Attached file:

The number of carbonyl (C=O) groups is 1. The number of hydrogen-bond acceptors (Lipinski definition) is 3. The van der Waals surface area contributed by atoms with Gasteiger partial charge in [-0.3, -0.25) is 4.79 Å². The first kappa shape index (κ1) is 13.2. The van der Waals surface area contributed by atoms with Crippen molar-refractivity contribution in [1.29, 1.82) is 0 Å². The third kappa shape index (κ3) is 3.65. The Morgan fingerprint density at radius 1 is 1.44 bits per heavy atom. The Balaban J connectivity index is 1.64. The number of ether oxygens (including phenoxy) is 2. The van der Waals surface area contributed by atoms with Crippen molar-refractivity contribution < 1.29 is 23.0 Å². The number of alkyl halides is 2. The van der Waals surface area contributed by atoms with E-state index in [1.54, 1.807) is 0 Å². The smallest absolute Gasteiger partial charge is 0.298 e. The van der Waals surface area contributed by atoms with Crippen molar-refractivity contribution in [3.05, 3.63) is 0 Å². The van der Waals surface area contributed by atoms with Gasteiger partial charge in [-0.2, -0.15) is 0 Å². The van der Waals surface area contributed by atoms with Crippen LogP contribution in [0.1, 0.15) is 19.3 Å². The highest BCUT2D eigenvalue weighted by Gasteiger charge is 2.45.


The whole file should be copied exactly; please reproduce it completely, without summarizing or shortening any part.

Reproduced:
The number of carbonyl (C=O) groups is 1. The number of hydrogen-bond acceptors (Lipinski definition) is 3. The van der Waals surface area contributed by atoms with Gasteiger partial charge in [-0.3, -0.25) is 4.79 Å². The first kappa shape index (κ1) is 13.2. The van der Waals surface area contributed by atoms with Crippen molar-refractivity contribution in [1.29, 1.82) is 0 Å². The third kappa shape index (κ3) is 3.65. The Morgan fingerprint density at radius 1 is 1.44 bits per heavy atom. The Balaban J connectivity index is 1.64. The number of ether oxygens (including phenoxy) is 2. The van der Waals surface area contributed by atoms with Crippen molar-refractivity contribution < 1.29 is 23.0 Å². The number of alkyl halides is 2. The van der Waals surface area contributed by atoms with E-state index in [1.54, 1.807) is 0 Å². The smallest absolute Gasteiger partial charge is 0.298 e. The van der Waals surface area contributed by atoms with Crippen molar-refractivity contribution in [3.05, 3.63) is 0 Å². The van der Waals surface area contributed by atoms with Gasteiger partial charge in [-0.2, -0.15) is 0 Å². The van der Waals surface area contributed by atoms with Crippen LogP contribution in [0.1, 0.15) is 19.3 Å². The highest BCUT2D eigenvalue weighted by Gasteiger charge is 2.45.